• Have the kids read Matthew 6:33a with you - "Seek the kingdom of God first."
  • Hold up two apples - one whole and one half-eaten.
  • Explain that we should put God first with our money (hold up the whole apple).
  • When we don't give Him 10% or we give Him whatever is left over after we finish spending on things we want, it's like we are giving him the leftovers (hold up the half-eaten apple).
  • Put God first in your giving.
Faithful with a Little
  • Show a picture of a $1 bill and a $1000 bill. 
  • The Bible says if you are faithful with a little, then God will trust you with more. 
  • May not have a lot of money to give as a child.  Maybe you get a little money from your allowance, birthday gifts, chores, etc.  Whatever it is, it's not likely a thousand dollars.
  • God says to be faithful to give from what you have now.  And as you are faithful with a $1, then God may give you the opportunity to be faithful with thousands of dollars one day.  
  • Giving faithfully from the little you have now opens the door to give faithfully from much more one day. '
Smiling or Frowning?
  • Read 2 Corinthians 9:7 with the kids - "Each one of you should give what he has decided in his heart to give, not out of regret or compulsion.  For God loves a cheerful giver."
  • Show a picture of the frowning face.  We can give money to God with a bad attitude.  Perhaps because your parents make you or you feel guilty. 
  • Show a picture of the smiling face.  Or we can give with a good attitude that says, "I'm giving this back to God because He is awesome and I love Him.  He deserves my best!" 
When You Love Someone
  • Share about a time you gave a gift to someone because you loved them. (examples - ring to wife, gift for family member, money to someone you wanted to help, etc.)
  • Explain that we have the opportunity each week to show God how much we love Him by giving our offering.   
Guess How Much Money Is In My Pocket
  • Tell the kids you have some money in your pocket.  Ask them to guess how much it is. 
  • Pull out the coins and reveal how much you have.  See who was closest.
  • Explain that God knows everything.  He knows how much money we have.  
  • One of the ways we can worship Him for being so awesome, powerful and all-knowing, is by giving back some of our money to Him. 

Jun 21, 2016

Children's Ministry...the Ripple Effect

I've recently gotten connected with a children's ministry leader who serves in a communist country.  He leads an underground network of over 30,000 children's ministry leaders who minister to hundreds of thousands of kids. 

I asked him how he came to faith and he shared his story with me.  He is a 4th generation believer.  In the early 1900's, a missionary from Houston, Texas came to his country and told his great, great grandfather about Jesus.  From the seed that was planted there have now been four generations of people serving Jesus in this communist land.  Wow...think about the ripple effect that it has caused and all the people who have been reached and will continue to be reached. 

This reminded me of the ripple effect of children's ministry.  When you tell a child about Jesus, you never know the ripple effect that it will start.  And that's one of the coolest things about children's ministry to me....you see fruit now...and you can rest assured that there will be continued fruit for generations to come because of the Gospel seeds you sow.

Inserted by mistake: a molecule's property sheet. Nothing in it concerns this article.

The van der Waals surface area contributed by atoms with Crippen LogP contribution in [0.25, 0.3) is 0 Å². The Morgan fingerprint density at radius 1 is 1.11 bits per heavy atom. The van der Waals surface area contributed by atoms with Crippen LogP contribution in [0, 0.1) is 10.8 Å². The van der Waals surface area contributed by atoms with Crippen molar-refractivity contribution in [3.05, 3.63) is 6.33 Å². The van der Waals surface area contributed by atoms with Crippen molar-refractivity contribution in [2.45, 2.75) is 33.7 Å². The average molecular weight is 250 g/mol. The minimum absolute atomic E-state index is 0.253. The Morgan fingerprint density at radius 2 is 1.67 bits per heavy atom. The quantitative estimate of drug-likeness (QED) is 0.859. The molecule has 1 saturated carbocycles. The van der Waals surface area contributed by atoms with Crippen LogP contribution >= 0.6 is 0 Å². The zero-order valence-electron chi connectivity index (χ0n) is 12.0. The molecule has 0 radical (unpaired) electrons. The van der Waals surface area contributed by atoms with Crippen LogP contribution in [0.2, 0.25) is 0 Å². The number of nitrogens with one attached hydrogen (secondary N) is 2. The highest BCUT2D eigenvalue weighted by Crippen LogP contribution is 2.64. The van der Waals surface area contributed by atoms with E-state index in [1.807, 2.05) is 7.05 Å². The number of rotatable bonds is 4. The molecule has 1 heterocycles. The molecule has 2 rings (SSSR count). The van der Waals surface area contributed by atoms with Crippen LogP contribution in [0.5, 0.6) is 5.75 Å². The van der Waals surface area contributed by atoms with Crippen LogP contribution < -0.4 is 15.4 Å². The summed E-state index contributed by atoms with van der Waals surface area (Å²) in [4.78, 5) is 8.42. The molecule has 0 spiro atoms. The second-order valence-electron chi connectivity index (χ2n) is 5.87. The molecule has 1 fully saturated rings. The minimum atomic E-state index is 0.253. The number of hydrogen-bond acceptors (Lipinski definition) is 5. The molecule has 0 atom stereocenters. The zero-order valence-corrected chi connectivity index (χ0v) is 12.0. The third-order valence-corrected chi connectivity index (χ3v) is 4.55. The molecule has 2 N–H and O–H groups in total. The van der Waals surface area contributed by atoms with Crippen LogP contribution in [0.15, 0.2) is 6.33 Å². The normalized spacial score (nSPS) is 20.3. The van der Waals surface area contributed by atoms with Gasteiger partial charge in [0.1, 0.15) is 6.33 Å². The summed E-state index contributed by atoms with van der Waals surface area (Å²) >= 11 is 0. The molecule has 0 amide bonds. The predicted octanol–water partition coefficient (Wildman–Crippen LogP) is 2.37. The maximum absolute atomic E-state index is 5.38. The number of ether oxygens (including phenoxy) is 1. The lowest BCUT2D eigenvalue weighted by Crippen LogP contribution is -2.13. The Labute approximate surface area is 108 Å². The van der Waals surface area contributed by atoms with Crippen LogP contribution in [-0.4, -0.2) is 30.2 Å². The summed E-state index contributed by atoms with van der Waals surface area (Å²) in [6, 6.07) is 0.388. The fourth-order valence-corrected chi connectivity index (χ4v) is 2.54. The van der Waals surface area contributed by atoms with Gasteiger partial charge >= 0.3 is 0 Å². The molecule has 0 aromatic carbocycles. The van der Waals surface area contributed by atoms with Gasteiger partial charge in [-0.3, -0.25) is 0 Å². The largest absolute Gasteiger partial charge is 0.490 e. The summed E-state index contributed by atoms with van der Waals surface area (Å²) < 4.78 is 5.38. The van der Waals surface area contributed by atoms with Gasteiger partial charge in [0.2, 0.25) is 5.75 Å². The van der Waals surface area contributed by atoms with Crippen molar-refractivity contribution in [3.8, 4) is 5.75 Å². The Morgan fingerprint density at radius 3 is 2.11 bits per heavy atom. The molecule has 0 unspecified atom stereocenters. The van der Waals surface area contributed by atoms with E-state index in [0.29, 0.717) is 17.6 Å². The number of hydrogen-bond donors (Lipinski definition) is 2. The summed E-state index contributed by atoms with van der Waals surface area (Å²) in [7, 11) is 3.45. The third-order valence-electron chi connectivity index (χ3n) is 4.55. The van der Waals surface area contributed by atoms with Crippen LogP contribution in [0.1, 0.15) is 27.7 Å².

If you're like me...at times you've wondered if you were really making a difference.  Rest assured you are.  Just keep planting those Gospel seeds.  You are causing ripples that will continue for eternity...and the full extent of it...you won't see until sometime in the future when you are in heaven and have a better view of the full picture.

Jun 20, 2016

Idea Generator or Idea Gatherer?


There's a secret behind the success of the award-winning children's movie "Inside Out."  Business Insider recently took an inside look and shared what it was.

The secret - the leadership style of the director, Peter Docter.  Instead of trying to generate the ideas for the movie, Peter listened to other people's ideas.

During the movie's production, Peter walked around the Pixar campus and engaged key people in conversation about the movie.  He also gathered observations from his family. 

Peter modeled a characteristic of a great leader...being an idea GATHERER rather than just being an idea GENERATOR.  You see..great leaders gather the best ideas from the people around them when making decisions.  

Dache Keltner, who is a professor at University of California, says that listening is a key way to practice empathy - and empathy is the surprising route to power and influence.  Research shows that teams that are led by empathetic leaders are more productive and innovative.  Bottom line...power comes from empowering others. 

Which would your team say best describes you as a leader?  Idea Generator or Idea Gatherer?  If you want to be an Idea Gatherer, here's some important steps to take.

1. Don't try to come up with ideas by yourself.  Gather people around you and brainstorm together.  You'll soon find that the smartest person in the room is the room.

2. Forget about the spotlight.  If you're concerned about getting credit, you'll never be an idea gatherer.  Instead of shining, help other people shine.

3. Detach yourself from owning ideas.  See ideas as simply ideas...not owned by or attached to you.  This will give you the freedom to be a gatherer.

4. Listen a lot more than you talk.  You can't gather ideas while you're sharing ideas and not listening.  Learn to ask good questions and then simply listen...a lot.

5. Never make decisions alone.  Idea gatherers never fly solo.  They involve others in the process. 

The more wisdom you gather from other people, the more productive, creative and successful you and your team will be.